Enter the New Age of Compliance Program Effectiveness
Minimizing risk is not just about having a compliance program, there are many other factors to account for.
By Joette Derricks, MPA, FACMPE, CPC, CHC, CSSGB
A compliance program that only incorporates the seven elements of an effective compliance program (as articulated in the U.S. Sentencing Commission Guidelines Manual) won’t win you bonus points when negotiating a False Claims Act (FCA) settlement. At the April 2016 Health Care Compliance Association (HCCA) Annual Compliance Institute, U.S. Department of Health and Human Services (HHS) Inspector General Daniel R. Levinson explained the Office of Inspector General (OIG) position on the matter:
Compliance has become such a mature exercise that it is presumed that healthcare institutions … will have robust compliance programs. So that is assumed. One does not get bonus points for having a compliance program at this point. This is not new. This is well established.
Factor in All Compliance Elements
Levinson’s comments paralleled the OIG’s release of a special advisory bulletin entitled “Updated Criteria for Implementing Permissive Exclusion Authority Under Section 1128(b)(7) of the Social Security Act.” The bulletin outlines how the OIG’s exclusion authority decisions are made and the key factors taken into account. Four broad categories are assessed as to whether exclusion is warranted:
- The nature and circumstances of conduct;
- The conduct during the government’s investigation;
- Significant action and efforts to improve the situation; and
- The history of compliance.
Each factor receives a rating: (1) indicates a higher risk; (2) indicates a lower risk; or (3) is neutral to the risk assessment.
The history of compliance categories are rated on:
If the person has a history, prior to becoming aware of the investigation, of significant self-disclosures made appropriately and in good faith to OIG, the Centers for Medicare & Medicaid Services (CMS) (for Stark law disclosures), or CMS contractors (for non-fraud overpayments), this indicates lower risk.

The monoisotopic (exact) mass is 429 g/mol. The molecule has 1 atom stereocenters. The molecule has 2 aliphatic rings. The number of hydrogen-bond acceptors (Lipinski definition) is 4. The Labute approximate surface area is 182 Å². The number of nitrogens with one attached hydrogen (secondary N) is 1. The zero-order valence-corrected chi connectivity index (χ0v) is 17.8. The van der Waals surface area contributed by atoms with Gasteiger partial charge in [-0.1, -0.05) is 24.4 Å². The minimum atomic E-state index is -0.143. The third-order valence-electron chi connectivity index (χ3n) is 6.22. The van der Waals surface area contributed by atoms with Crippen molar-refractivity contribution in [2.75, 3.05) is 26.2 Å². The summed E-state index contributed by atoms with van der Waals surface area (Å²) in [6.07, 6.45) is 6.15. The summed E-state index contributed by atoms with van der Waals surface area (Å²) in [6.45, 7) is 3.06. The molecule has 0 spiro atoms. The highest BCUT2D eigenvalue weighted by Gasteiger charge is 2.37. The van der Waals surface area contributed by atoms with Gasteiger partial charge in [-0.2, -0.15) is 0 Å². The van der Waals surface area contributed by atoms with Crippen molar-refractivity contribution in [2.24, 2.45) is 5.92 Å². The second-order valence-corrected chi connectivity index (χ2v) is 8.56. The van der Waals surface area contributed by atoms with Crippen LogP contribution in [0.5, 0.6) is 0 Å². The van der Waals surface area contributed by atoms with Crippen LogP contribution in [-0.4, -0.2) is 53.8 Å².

An existing compliance program that incorporates the aforementioned seven elements of an effective compliance program does not affect the risk assessment.
The absence of a compliance program that incorporates the aforementioned seven elements of an effective compliance program is a higher risk.
To earn bonus points, compliance program efforts must demonstrate effectiveness to obtain a low risk score. For example, a large physician group that routinely investigates compliance concerns and voluntarily issues timely refunds to their Medicare carrier has a lower risk score than a group comparable in size that never refunds overpayments.
DOJ and HCCA Reiterate Importance of Bonus Points
In February 2017, the U.S. Department of Justice (DOJ) issued the document “Evaluation of Corporate Compliance Programs,” which outlines important topics and frequent questions the DOJ asks when investigating a corporate entity. The next month, at the HCCA Annual Compliance Institute, the OIG released “Measuring Compliance Program Effectiveness: A Resource Guide,” which outlines the ways components of a corporate compliance program can be benchmarked and measured. A review of both resources makes it clear that organizations without a sound compliance program will have a far more challenging time of scoring bonus points when faced with an investigation.
Expect Corporate Compliance Program Evaluations
The DOJ expects compliance programs to be both strong on paper and in practice. The DOJ’s guidance focuses on three overarching areas: (1) company culture, (2) compliance structure and resources, and (3) the effectiveness of company policies and procedures. It provides critical insight into the substantive compliance-focused questions that the DOJ’s Fraud Section frequently considers when evaluating a corporate compliance program. The three areas are further broken down into the following 11 categories:
Analysis and Remediation of Underlying Misconduct: Has there been a root cause analysis? If so, what was done to resolve the misconduct?
Role and Involvement of Senior and Middle Management: What is management’s “tone at the top” regarding a culture of compliance?
Autonomy and Resources: Does the compliance department have adequate resources and funds? Do compliance personnel have the expertise to do the job? Is the compliance officer recognized as a key role?